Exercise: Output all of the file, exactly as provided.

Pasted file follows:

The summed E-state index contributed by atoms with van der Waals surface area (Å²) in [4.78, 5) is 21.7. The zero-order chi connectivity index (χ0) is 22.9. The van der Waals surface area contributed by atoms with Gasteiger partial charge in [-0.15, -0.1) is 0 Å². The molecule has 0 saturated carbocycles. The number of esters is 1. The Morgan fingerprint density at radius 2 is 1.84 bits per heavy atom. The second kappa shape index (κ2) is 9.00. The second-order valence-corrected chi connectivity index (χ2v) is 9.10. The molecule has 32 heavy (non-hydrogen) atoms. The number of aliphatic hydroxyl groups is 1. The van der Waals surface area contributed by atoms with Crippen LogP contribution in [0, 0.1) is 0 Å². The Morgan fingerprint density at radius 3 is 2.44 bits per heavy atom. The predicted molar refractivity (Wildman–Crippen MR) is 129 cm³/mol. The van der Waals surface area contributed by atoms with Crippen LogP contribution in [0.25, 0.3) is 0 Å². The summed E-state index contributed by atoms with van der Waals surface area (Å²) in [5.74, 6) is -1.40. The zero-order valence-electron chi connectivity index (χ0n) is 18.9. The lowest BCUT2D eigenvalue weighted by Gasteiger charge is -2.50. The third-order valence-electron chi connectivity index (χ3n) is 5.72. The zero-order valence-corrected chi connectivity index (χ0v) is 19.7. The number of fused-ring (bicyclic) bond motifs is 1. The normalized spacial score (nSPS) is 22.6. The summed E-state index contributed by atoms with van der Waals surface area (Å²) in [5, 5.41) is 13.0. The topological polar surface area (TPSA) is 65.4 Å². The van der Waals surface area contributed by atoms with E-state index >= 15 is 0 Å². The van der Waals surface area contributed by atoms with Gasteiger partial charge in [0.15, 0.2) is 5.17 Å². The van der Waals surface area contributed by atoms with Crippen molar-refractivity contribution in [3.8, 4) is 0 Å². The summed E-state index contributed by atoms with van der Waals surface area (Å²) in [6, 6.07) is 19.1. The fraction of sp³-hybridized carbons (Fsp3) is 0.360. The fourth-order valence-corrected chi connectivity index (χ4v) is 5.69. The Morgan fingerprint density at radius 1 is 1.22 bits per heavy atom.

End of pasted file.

The summed E-state index contributed by atoms with van der Waals surface area (Å²) in [4.78, 5) is 21.7. The zero-order chi connectivity index (χ0) is 22.9. The van der Waals surface area contributed by atoms with Gasteiger partial charge in [-0.15, -0.1) is 0 Å². The molecule has 0 saturated carbocycles. The number of esters is 1. The Morgan fingerprint density at radius 2 is 1.84 bits per heavy atom. The second kappa shape index (κ2) is 9.00. The second-order valence-corrected chi connectivity index (χ2v) is 9.10. The molecule has 32 heavy (non-hydrogen) atoms. The number of aliphatic hydroxyl groups is 1. The van der Waals surface area contributed by atoms with Crippen LogP contribution in [0, 0.1) is 0 Å². The Morgan fingerprint density at radius 3 is 2.44 bits per heavy atom. The predicted molar refractivity (Wildman–Crippen MR) is 129 cm³/mol. The van der Waals surface area contributed by atoms with Crippen LogP contribution in [0.25, 0.3) is 0 Å². The summed E-state index contributed by atoms with van der Waals surface area (Å²) in [5.74, 6) is -1.40. The zero-order valence-electron chi connectivity index (χ0n) is 18.9. The lowest BCUT2D eigenvalue weighted by Gasteiger charge is -2.50. The third-order valence-electron chi connectivity index (χ3n) is 5.72. The zero-order valence-corrected chi connectivity index (χ0v) is 19.7. The number of fused-ring (bicyclic) bond motifs is 1. The normalized spacial score (nSPS) is 22.6. The summed E-state index contributed by atoms with van der Waals surface area (Å²) in [5, 5.41) is 13.0. The topological polar surface area (TPSA) is 65.4 Å². The van der Waals surface area contributed by atoms with E-state index >= 15 is 0 Å². The van der Waals surface area contributed by atoms with Gasteiger partial charge in [0.15, 0.2) is 5.17 Å². The van der Waals surface area contributed by atoms with Crippen molar-refractivity contribution in [3.8, 4) is 0 Å². The summed E-state index contributed by atoms with van der Waals surface area (Å²) in [6, 6.07) is 19.1. The fraction of sp³-hybridized carbons (Fsp3) is 0.360. The fourth-order valence-corrected chi connectivity index (χ4v) is 5.69. The Morgan fingerprint density at radius 1 is 1.22 bits per heavy atom.